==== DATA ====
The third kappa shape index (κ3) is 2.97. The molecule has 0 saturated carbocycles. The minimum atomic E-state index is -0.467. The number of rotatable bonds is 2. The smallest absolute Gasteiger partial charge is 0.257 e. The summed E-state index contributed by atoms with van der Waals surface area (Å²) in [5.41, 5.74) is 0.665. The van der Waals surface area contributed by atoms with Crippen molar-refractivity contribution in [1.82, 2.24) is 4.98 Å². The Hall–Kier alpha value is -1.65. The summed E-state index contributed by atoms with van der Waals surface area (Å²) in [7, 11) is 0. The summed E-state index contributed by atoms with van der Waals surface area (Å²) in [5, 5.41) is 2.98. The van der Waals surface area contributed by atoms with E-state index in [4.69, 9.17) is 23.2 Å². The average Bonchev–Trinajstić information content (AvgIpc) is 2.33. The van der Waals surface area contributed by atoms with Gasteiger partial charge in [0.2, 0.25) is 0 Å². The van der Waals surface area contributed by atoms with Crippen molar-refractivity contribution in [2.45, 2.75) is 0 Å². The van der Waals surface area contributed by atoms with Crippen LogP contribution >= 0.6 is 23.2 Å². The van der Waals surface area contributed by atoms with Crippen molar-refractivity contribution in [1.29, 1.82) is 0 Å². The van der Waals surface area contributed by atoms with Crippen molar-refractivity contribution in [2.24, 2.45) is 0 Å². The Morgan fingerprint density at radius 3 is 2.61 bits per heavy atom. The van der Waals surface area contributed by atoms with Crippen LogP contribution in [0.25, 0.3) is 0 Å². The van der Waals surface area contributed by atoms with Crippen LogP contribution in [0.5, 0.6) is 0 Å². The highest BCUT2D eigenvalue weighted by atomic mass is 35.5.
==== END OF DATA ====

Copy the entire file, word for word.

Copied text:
The third kappa shape index (κ3) is 2.97. The molecule has 0 saturated carbocycles. The minimum atomic E-state index is -0.467. The number of rotatable bonds is 2. The smallest absolute Gasteiger partial charge is 0.257 e. The summed E-state index contributed by atoms with van der Waals surface area (Å²) in [5.41, 5.74) is 0.665. The van der Waals surface area contributed by atoms with Crippen molar-refractivity contribution in [1.82, 2.24) is 4.98 Å². The Hall–Kier alpha value is -1.65. The summed E-state index contributed by atoms with van der Waals surface area (Å²) in [7, 11) is 0. The summed E-state index contributed by atoms with van der Waals surface area (Å²) in [5, 5.41) is 2.98. The van der Waals surface area contributed by atoms with E-state index in [4.69, 9.17) is 23.2 Å². The average Bonchev–Trinajstić information content (AvgIpc) is 2.33. The van der Waals surface area contributed by atoms with Gasteiger partial charge in [0.2, 0.25) is 0 Å². The van der Waals surface area contributed by atoms with Crippen molar-refractivity contribution in [2.45, 2.75) is 0 Å². The van der Waals surface area contributed by atoms with Crippen LogP contribution >= 0.6 is 23.2 Å². The van der Waals surface area contributed by atoms with Crippen molar-refractivity contribution in [1.29, 1.82) is 0 Å². The van der Waals surface area contributed by atoms with Crippen molar-refractivity contribution in [2.24, 2.45) is 0 Å². The Morgan fingerprint density at radius 3 is 2.61 bits per heavy atom. The van der Waals surface area contributed by atoms with Crippen LogP contribution in [0.25, 0.3) is 0 Å². The van der Waals surface area contributed by atoms with Crippen LogP contribution in [0.5, 0.6) is 0 Å². The highest BCUT2D eigenvalue weighted by atomic mass is 35.5.